Sunday 4 December 2011

Incredible India: The Tasks of Men are not Made to Time

Do I have the time?

In the month that I will spend in India, it can become quite easy to want to cocoon oneself and be isolated from the vagaries of life as it happens here.

The European sense of promptness and aversion to idling are already being challenged in ways that draw on my patience but not yet to exhaustion.

Each time I have gone to the hotel reception to either ask for assistance or some service the concierge has always asked me to sit down as if to calm me down if not to remove the urgency of my request, it is to lull me into some sort of soporific amnesia.

Now, I have no aversion to pleasantries but there are times where other things just have a greater importance and priority than to idle away time with small-talk rarely broaching the substance of why I was there in the first place.

A man for every task

There are other little observations of life that might not matter but I still find interesting. There seems to be a man for every job no matter how inconsequential it might appear. That is not to say that there aren’t people who multitask but the leaders in some way seem to have men at their beck and call for all sorts of errands and activities.

Like yesterday, I had a chaperone to the shops, today, there was one man to help convert money into small change and then for even smaller denominations there was another sent to sort that out. There is a man at the door just to keep the door ajar as there is another to welcome.

When we went out for a meal with a friend who was on the same flight as I was, as all attempts to ward away beggars from our window view failed, they got another man to shoo them away. Walking the streets, I saw many situations where men were at work that we would not essentially call work when I am ensconced in my comfort zone.

You wonder about the well-worn ideas of efficiency, productivity, throughput, engagement and careers, I suppose there are ways in which what I have observed in no different from stuff I once experienced in Nigeria.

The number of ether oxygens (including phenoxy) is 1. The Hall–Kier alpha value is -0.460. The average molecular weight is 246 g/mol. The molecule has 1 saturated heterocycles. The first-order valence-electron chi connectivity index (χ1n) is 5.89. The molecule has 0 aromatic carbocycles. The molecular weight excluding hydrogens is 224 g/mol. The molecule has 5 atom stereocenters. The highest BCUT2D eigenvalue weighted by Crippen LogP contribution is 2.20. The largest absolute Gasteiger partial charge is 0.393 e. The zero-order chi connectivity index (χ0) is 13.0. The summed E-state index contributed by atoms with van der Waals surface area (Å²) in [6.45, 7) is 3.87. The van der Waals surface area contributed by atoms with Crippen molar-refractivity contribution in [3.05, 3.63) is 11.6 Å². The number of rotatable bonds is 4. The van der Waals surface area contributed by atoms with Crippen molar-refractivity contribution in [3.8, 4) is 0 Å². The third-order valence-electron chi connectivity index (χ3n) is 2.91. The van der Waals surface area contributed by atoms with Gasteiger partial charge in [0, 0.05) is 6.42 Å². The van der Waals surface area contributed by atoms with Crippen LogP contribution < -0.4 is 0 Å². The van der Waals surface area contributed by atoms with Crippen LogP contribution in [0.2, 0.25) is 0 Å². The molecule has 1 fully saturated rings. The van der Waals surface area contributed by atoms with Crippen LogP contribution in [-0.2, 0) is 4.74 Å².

Waiting for the indeterminates of time

I will not touch the matter of time, I will just assume that at my training centre there is a lot more in professionalism and punctuality than I have seen elsewhere.

It is literally impossible to fix a time, rather a range of time is offered where you can expect the rendezvous to be later than the upper limit of that range – you have to be careful not to be driven to distraction where you depend on others.

Made to last?

Then finally, I have noticed that with most goods not imported into India, at least the ones I have bought that are perishable; there is no expiry date, rather there is a manufactured date. There probably is a rule of thumb followed to indicate how long one should keep stuff – that should be one of the questions to the better learned staff at the training centre tomorrow.

However, imagine my horror when I had to take my pills on the first night and there was only a can of Diet Coke in my fridge with the date I could read being somewhere in October just as we entered the month of December – I took just about enough to swallow my pills before pouring the rest down the drain ready to remonstrate in the morning about expired products in my fridge.

Now, I know better, Incredible India is by all means a very different place.

1 comment:

KAA said...

Looks like they also have Indian time. I also noticed when I lived in Brazil that there seems to be someone employed to do every job. This seems to be the case particulalrly in countries with big populations. However I would say that is very much better than having people idling about doing nothing.   

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